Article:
But we note here that people can’t get vaccinated if our PM did not order enough vaccines! Or if a state leader gives first grab at vaccines to those living in their capital city. And we note that removal of restrictions at 70 per cent or 80 per cent transition may allow the vaccinated and unvaccinated, whether infectious or not, free movement within states and into unvaccinated communities.
Does Doherty need a better example than Wilcannia: “The number of cases in the remote far western NSW town has climbed to 97. There are only 745 people living in the community in total, and more than 60 per cent of them are Indigenous”!
The Doherty model puts First Nations people to the back of the queue
Since the start of the pandemic we have been warned that there are various groups at much higher risk of hospitalisation and death from Covid than others, especially our Indigenous population.
Many of the 7 million in these top priority groups remain unvaccinated, almost all through no fault of their own.
From the 2016 census we can conclude the following:
- In 2016, there were an estimated 798,000 Aboriginal and Torres Strait Islander people in Australia, representing 3.3 per cent of the total Australian population.
- Approximately 210,000 indigenous are aged under 12, leaving around 590,000 in the likely new eligible vaccination group (12+) and who should be classified in the highest priority groups to be vaccinated.
- Indigenous Australians are far more likely to live distant from population centres, with 38.9 per cent in outer regional to very remote areas compared to just 9.5 per cent of the non-Indigenous.
- Over half of our Indigenous people, or 439,000, live in the four biggest states and territories in area, namely WA, Queensland, NT and SA, indicating the difficulty those governments have in vaccinating across the huge areas under their control (about two thirds the area of Europe).
Data and reports about our First Nations people and how they are disadvantaged in so many ways are not hard to find.
Yet the modelling the public has seen ignores pockets of unvaccinated amongst disadvantaged groups, pockets that would be ravaged once the virus gets in. Did Doherty investigate how many places like Wilcannia don’t have an intensive care unit within 200km?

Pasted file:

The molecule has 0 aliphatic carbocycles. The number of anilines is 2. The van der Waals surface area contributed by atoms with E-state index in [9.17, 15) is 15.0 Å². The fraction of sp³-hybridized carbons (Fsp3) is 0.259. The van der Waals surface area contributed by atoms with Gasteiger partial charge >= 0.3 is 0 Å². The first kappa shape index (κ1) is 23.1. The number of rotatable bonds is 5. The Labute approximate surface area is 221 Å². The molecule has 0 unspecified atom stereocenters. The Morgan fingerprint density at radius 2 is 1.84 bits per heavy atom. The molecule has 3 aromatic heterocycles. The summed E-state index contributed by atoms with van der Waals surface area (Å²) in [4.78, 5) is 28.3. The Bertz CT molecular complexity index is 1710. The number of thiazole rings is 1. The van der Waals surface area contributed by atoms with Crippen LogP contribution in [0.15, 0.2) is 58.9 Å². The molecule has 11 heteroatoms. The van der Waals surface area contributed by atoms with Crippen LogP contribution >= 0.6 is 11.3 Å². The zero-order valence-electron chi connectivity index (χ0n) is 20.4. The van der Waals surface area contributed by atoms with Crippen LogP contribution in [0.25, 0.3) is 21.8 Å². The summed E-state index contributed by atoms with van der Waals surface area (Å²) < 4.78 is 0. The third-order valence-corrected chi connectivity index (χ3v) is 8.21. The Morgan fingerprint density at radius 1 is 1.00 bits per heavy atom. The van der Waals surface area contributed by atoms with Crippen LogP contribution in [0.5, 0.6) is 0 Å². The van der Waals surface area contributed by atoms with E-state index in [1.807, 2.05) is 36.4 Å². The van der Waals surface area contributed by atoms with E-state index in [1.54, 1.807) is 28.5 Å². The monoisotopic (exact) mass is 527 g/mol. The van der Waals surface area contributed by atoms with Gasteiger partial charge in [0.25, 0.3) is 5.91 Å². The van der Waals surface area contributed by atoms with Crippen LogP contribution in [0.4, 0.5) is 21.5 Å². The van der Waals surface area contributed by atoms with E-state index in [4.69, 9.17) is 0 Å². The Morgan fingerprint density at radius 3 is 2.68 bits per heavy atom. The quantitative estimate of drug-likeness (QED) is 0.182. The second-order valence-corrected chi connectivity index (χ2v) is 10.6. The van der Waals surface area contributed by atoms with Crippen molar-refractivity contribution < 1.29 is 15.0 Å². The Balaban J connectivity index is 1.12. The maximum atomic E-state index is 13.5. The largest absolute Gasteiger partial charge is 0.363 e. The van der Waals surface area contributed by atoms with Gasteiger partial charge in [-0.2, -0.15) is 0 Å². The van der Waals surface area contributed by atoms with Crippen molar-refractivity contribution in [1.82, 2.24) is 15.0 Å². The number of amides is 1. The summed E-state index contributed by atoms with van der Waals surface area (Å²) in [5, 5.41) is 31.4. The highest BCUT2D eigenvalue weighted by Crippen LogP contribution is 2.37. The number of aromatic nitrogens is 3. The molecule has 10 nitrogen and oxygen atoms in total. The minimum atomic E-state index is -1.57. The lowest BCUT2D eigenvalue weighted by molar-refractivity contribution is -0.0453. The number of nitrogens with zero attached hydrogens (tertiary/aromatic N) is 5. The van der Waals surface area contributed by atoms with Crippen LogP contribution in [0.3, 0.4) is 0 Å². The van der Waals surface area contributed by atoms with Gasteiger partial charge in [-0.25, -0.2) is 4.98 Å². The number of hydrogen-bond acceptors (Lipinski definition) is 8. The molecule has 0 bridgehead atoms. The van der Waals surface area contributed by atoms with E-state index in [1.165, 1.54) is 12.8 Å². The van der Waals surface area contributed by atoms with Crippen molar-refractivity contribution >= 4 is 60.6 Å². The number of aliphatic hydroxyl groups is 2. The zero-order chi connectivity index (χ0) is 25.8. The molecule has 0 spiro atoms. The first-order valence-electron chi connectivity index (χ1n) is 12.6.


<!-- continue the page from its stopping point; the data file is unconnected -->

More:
We can work out the transition points for their model. Assume that the eligible population will soon be redefined as 12 years and older. There are 4 million children under 12. That gives 21.5 million eligible for vaccination, out of approximately 25.5 million Australians.
Transitioning between phases A and B is, in theory, triggered when 15 million or 70 per cent of 12+ are vaccinated. That still leaves about 6.5 million aged 12 or more who are not vaccinated.
Transitioning between phases C and D is, in theory, triggered when 17 million or 80 per cent of 12+ are vaccinated. That still leave 4.5 million of the 12+ unvaccinated.
While in practice the numbers could be lower, we gain an idea of the magnitude of the marginalised or disadvantaged who are not vaccinated, to face the full force of the virus when we open up.
Add approximately 4 million children aged under 12 who still may get sick and spread the virus.
We note again, that when we transition, everyone – vaccinated and unvaccinated, infectious or not – may be allowed free movement within jurisdictions and into unvaccinated communities.
However, Doherty’s model could have recommended vaccination for those of the 7 million most at risk who want to be vaccinated, before any relaxation of restrictions took place. That would put First Nations people at the front of the queue. The transition points from phase A to B would then occur when 17 million (70 per cent) of the eligible population (12+) are vaccinated, and 19 million (80 per cent) to move from B to C.
All could be done in parallel, with extra tens of millions of vaccine doses due. It would protect the vulnerable and avoid hospitals being overrun.
Indigenous vaccination rates are sadly lagging